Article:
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Effect of chromium supplementation on glucose tolerance in cats
Diabetes mellitus is commonly seen in cats, often due to glucose intolerance and insuline resistance in older cats with lack of exercise and obesity. This study evaluates if the supplementation of chromium to the food might decrease the diabetes risk.

The effect of dietary chromium supplementation on glucose and insulin metabolism in healthy, non-obese cats was evaluated.
Thirty-two cats were randomly divided into four groups and fed experimental diets consisting of a standard diet with 0 ppb (control), 150 ppb, 300 ppb, or 600 ppb added chromium as chromium tripicolinate. Intravenous glucose tolerance, insulin tolerance and insulin sensitivity tests with minimal model analysis were performed before and after 6 weeks of feeding the test diets.

During the glucose tolerance test, glucose concentrations, area under the glucose concentration-time curve, and glucose half-life (300 ppb only), were significantly lower after the trial in cats supplemented with 300 ppb and 600 ppb chromium, compared with values before the trial. Fasting glucose concentrations measured on a different day in the biochemistry profile were also significantly lower after supplementation with 600 ppb chromium.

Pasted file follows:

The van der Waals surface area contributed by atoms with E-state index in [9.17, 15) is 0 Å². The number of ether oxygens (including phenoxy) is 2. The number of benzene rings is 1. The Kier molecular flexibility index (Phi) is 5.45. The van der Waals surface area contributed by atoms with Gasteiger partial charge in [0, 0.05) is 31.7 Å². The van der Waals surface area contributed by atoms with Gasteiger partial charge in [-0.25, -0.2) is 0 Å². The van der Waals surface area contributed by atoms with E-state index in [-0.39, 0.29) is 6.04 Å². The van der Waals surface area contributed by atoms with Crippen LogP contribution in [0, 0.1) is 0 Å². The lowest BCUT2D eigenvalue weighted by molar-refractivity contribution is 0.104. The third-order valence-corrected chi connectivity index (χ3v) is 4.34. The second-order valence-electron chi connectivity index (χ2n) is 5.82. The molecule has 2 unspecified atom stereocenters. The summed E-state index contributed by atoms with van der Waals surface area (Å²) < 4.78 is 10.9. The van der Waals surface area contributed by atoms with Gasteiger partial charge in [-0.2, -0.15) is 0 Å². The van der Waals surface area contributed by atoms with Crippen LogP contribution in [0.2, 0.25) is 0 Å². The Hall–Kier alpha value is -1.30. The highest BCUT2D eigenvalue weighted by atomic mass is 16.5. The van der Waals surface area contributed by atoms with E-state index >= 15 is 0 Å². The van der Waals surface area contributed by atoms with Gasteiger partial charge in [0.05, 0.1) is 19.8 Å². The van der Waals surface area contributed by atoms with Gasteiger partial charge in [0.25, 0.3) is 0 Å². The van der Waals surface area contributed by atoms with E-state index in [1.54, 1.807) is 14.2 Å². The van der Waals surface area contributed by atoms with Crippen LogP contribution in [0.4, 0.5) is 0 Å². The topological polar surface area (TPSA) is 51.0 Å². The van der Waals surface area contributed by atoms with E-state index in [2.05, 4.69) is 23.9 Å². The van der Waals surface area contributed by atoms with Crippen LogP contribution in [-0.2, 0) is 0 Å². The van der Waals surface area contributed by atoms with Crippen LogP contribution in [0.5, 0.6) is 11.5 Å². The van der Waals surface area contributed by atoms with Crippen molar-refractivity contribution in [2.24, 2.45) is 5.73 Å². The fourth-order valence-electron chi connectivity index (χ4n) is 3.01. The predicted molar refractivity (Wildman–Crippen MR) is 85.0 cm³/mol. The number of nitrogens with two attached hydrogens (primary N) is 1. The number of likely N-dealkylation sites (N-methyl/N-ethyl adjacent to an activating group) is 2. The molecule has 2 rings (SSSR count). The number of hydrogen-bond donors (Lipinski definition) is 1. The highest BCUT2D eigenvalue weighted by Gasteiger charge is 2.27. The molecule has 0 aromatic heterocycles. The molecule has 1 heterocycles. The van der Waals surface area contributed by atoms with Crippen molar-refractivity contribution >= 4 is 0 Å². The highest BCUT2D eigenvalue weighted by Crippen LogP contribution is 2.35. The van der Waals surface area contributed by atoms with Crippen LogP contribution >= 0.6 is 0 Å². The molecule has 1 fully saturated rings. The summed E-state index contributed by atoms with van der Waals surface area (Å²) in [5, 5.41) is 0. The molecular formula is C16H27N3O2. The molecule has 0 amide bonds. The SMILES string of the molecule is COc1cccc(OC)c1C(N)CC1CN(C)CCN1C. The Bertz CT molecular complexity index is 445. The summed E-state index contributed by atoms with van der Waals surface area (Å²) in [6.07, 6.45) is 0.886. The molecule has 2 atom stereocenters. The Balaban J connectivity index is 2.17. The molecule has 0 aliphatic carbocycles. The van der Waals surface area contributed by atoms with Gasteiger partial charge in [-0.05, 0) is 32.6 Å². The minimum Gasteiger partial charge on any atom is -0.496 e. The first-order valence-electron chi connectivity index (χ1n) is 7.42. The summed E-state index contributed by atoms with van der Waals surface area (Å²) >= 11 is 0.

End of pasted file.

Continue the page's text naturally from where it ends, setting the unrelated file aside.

There were no significant differences in insulin concentrations or indices in either the glucose or insulin tolerance tests following chromium supplementation, nor were there any differences between groups before or after the dietary trial.

Importantly, this study has shown a small but significant, dose-dependent improvement in glucose tolerance in healthy, non-obese cats supplemented with dietary chromium. Further long-term studies are warranted to determine if the addition of chromium to feline diets is advantageous.
Cats most likely to benefit are those with glucose intolerance and insulin resistance from lack of exercise, obesity and old age. Healthy cats at risk of glucose intolerance and diabetes from underlying low insulin sensitivity or genetic factors may also benefit from long-term chromium supplementation.

Source: D J Appleton, J S Rand, G D Sunvold, J Priest(2002): Dietary chromium tripicolinate supplementation reduces glucose concentrations and improves glucose tolerance in normal-weight cats. In: Journal of Feline Medicine & Surgery p 13-25, Volume 4, Number 1, March 2002




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SMALL ANIMAL PRACTICE

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